As mentioned earlier, one type of password-hacking program cracks passwords by simply generating common words and dates until it finds a match. Another method of acquiring passwords is to use a "sniffer." The sniffer program picks up passwords, transmitting them back to the hacker. These programs can be installed on a computer without the user's knowledge through an e-mail attachment, or attached to a file downloaded from the Internet.

5. Test files on a networked office computer are always secure if they are password- protected. No.

A majority of the respondents, 57.1%, were correct regarding test file security on a networked office computer. Our survey was conducted before the release of the "I LOVE YOU" virus. Given the volume of publicity surrounding that virus, awareness of network and password vulnerability may well have increased.

Networks add new layers of concern. Network administrators have access to all of your files. Depending on how the network is set up, administrators may be able to access your files through the network. However, even if this is not possible, they can go through the local computer itself since they must have authority to install new software or provide maintenance to your computer. In addition, graduate students or administrative assistants may also service the computers on the network, thus adding another group of people with access to your computer. Password protection on individual files would add a layer of security to test files or other confidential data.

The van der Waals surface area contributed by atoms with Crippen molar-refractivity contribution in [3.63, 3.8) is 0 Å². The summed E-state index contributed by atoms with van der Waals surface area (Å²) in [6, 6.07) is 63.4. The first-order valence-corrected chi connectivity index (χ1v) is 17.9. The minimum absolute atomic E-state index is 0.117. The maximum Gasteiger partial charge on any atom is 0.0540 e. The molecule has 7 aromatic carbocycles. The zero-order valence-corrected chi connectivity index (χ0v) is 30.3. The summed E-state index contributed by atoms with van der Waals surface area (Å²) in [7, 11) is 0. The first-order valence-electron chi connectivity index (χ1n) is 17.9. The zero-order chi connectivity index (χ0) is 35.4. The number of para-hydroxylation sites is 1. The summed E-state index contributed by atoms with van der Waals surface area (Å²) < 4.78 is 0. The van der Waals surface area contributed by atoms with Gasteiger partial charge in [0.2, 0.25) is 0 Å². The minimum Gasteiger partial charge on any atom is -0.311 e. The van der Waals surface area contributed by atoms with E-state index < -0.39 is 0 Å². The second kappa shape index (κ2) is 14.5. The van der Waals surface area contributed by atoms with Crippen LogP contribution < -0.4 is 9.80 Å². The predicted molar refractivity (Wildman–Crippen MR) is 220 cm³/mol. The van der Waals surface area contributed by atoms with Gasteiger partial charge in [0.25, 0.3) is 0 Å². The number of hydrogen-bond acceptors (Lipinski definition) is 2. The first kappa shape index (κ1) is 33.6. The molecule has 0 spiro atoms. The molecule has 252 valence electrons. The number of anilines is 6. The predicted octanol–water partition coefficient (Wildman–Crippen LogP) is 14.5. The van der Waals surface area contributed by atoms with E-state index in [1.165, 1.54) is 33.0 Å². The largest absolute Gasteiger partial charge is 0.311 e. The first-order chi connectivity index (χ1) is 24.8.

6. Test files on a home computer networked to another home computer are secure if they are password-protected. No.

A large percentage of the respondents, 42.9%, either did not know or were incorrect regarding whether test files were secure on home computers networked to another home computer.

The physical security of your home is important, just as it is for your office. Do you have a security alarm system, dead bolt locks and secure windows? Is your network set up so that the computers can share files through data sharing? If so, other computers on the network can access your files. Do other members of the family and their friends use a computer networked to yours? If so, then your files are vulnerable anytime your computer and the second computer are in use at the same time. Turning off data sharing will in many cases prevent unauthorized access through the network. Additionally, passwords on test files will afford some measure of security from casual observation by visitors to your home.